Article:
22 Aug Virtual Reality (VR) Technology in training
When considering using new technologies such as Virtual Reality (VR) in e-learning and training systems it is important to understand the costs and technology needed to deploy this new technology to your prudential audience.
So with this in mind, lets take a closer look at the current Virtual Reality (VR) headsets available right now and in the near future including:
- Google Cardboard
- Samsung VR Gear
- Playstation VR Headset
- Oculus Rift
- HTC Vive
Firstly the entry level VR headset from Google, the so called Google Cardboard.
It could not be simpler to get going with your first VR headset, you just find the correct template for your phone from Google Cardboard from as little as $14 and away you go, once you google cardboard arrives you can download all sorts of exciting VR apps from the Google Play Store. including Daydream Googles new platform for high quality, mobile virtual reality, Tilt Brush and Expeditions which promises to take students on field trips anywhere.
Samsung VR Gear
Like the Google Cardboard, the Samsung VR Gear, is a phone based VR system, but it requires one of the latest Samsung phones to work such as the S7 or Note 7 series of phones, but the system is relatively cheap when compared with high end systems such as the Oculus or HTC vive, in our experience is a great first time device for those wanting to experience VR. especially 360 video content with the release of the new Samsung Gear 360 and the link in with Facebook, you will soon see more and more 360 video content created.
Samsung VR Gear also has the added advantage of being powered by Oculas Engine, which is great from a developers point of view, as you can try out ideas and VR content development using tools such as Unity and the relatively low priced VR Gear headset before fully committing to purchase a high end system such as the Oculas Rift or HTC Vive.
The Samsung VR gear also has it’s own Oculas Store as part of the Google Play Store, where you can upload you new VR app for people to download and purchase.
like the Samsung VR Gear the Oculus Rift shares the same content development engines such as Unity and Unreal Engine, however this time rather than using a mobile phone to display the VR image on the headset, a fairly high end computer is required with a powerful graphics card such as a NVIDIA GTX 970 or AMD R9 290.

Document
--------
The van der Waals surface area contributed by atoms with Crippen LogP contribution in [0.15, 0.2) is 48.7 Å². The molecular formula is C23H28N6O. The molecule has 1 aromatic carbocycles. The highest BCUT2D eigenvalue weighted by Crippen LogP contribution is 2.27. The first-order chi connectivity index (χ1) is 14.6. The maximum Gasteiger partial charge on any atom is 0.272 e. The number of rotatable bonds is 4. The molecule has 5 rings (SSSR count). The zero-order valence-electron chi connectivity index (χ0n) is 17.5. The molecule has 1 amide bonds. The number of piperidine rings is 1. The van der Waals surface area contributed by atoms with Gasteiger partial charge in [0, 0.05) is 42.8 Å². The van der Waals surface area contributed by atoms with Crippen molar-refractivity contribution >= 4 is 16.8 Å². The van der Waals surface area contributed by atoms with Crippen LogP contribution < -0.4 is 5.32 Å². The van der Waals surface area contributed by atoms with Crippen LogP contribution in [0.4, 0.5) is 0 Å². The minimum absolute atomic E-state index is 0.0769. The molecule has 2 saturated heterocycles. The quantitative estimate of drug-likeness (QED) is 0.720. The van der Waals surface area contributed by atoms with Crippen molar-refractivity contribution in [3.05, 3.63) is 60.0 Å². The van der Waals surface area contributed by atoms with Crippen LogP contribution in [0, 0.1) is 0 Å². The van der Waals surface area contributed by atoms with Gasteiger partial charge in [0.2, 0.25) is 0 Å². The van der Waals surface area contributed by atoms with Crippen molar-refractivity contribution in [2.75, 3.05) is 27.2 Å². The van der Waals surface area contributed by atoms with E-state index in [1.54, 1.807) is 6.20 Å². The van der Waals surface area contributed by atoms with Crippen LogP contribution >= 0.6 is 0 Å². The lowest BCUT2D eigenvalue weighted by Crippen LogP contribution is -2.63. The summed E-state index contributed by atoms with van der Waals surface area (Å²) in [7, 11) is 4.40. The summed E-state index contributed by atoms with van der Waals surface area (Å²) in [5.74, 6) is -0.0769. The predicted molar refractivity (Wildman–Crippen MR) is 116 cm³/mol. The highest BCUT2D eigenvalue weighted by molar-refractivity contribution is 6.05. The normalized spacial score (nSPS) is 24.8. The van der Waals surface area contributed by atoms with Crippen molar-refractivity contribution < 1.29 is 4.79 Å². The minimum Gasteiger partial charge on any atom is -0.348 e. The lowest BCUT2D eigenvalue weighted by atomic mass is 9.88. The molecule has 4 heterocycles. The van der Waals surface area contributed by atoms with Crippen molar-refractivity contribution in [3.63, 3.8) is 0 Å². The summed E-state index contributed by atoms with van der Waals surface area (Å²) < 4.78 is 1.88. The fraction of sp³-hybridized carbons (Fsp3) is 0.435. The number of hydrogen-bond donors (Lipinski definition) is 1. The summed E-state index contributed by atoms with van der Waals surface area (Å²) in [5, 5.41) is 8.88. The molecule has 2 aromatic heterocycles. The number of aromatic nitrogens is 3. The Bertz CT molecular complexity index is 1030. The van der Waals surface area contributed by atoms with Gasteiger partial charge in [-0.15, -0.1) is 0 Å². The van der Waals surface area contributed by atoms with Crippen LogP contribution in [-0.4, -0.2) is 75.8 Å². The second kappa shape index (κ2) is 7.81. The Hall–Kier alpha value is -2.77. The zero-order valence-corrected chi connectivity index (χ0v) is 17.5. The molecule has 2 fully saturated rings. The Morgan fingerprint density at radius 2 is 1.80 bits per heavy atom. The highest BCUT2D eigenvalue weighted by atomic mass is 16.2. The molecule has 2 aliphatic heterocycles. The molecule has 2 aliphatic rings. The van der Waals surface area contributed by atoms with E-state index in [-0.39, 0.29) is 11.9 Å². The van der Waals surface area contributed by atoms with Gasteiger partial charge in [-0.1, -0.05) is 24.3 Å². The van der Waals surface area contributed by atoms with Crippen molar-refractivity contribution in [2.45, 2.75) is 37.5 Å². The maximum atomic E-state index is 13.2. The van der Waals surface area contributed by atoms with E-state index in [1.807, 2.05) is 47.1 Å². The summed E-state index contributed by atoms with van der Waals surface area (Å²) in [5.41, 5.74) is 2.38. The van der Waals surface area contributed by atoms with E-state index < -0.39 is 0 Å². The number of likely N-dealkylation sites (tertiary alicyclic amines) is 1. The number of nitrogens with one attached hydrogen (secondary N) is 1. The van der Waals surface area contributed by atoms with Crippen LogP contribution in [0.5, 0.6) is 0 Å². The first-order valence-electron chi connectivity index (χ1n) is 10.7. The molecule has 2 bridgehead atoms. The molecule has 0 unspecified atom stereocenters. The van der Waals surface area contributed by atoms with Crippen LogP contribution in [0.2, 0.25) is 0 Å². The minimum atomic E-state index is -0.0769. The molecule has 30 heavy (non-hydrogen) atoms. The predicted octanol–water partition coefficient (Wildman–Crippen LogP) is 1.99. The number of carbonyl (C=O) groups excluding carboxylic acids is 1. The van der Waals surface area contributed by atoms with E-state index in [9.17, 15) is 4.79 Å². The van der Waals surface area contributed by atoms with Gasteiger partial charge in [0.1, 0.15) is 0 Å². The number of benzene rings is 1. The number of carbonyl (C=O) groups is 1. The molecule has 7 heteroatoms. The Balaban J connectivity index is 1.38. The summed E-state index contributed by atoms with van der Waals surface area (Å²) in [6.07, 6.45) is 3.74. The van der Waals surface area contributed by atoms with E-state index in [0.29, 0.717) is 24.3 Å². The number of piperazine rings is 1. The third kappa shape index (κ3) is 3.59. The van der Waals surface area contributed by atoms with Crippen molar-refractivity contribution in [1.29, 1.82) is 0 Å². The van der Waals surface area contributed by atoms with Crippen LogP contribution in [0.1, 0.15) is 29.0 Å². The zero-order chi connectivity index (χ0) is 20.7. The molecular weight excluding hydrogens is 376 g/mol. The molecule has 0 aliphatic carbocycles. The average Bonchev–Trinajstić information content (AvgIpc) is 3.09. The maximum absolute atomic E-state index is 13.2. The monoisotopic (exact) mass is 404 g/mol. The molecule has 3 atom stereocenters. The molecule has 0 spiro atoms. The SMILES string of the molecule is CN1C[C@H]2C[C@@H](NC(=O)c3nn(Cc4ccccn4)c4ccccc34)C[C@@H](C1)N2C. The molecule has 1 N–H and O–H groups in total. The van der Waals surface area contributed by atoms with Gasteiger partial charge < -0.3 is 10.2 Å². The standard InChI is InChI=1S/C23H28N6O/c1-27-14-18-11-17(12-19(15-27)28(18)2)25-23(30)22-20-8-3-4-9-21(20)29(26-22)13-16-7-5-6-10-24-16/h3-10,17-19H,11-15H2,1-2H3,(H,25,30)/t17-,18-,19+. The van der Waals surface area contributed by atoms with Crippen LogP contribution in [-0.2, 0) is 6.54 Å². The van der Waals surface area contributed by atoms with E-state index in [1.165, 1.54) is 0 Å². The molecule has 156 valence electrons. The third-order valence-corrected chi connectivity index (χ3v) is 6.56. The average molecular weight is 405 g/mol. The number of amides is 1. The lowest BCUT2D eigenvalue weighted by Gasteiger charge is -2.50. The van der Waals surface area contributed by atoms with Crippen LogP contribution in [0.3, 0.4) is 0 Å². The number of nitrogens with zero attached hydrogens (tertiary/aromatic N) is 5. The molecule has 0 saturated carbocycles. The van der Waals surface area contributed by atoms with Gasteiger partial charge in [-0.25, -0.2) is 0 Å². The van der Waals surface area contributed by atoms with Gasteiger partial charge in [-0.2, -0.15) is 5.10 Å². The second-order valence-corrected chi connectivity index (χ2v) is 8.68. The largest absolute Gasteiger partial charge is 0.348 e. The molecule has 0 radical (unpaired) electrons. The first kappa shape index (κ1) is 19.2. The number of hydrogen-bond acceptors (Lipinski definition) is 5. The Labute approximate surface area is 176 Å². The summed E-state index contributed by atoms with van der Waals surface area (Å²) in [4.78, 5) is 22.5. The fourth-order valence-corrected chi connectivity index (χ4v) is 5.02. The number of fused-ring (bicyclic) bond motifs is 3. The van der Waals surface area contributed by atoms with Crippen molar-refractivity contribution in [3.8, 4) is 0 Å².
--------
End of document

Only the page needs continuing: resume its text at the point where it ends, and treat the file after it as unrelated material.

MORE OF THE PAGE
The transition from a mobile phone to a computer means this is a serious bit of kit, with the advantages of a higher frame rate, improved graphics and far more fluid motion with the added sensors, the draw back is that your now wired to a computer and the Oculus Rift currently does not support full body tracking like the HTC Vive, however this should change soon with the addition of the new Touch controllers.
The Oculus Rift comes in at around $599, but also factor in the cost of high end video card and computer.
The HTC Vive is arguably the current market leader of Virtual Reality (VR) headsets, with it’s motion sensors and hand controllers, this setup can actually track your physical movements within your room space and allow you to move around the virtual 3d world, Yes the Vive is expensive, and yes you need a high end computer to host the Vive software, but the extra dimension of being able to move around the virtual space, really lifts the experience to the next level.
The Vive also has the advantage of being available though the existing Steam network, so anybody with experience of downloaded games to you PC from Steam, you feel totally at home using the HTC Vive.
If you want to see our latest Virtual Reality (VR) tech demo then please contact Exscien on 01869 322533.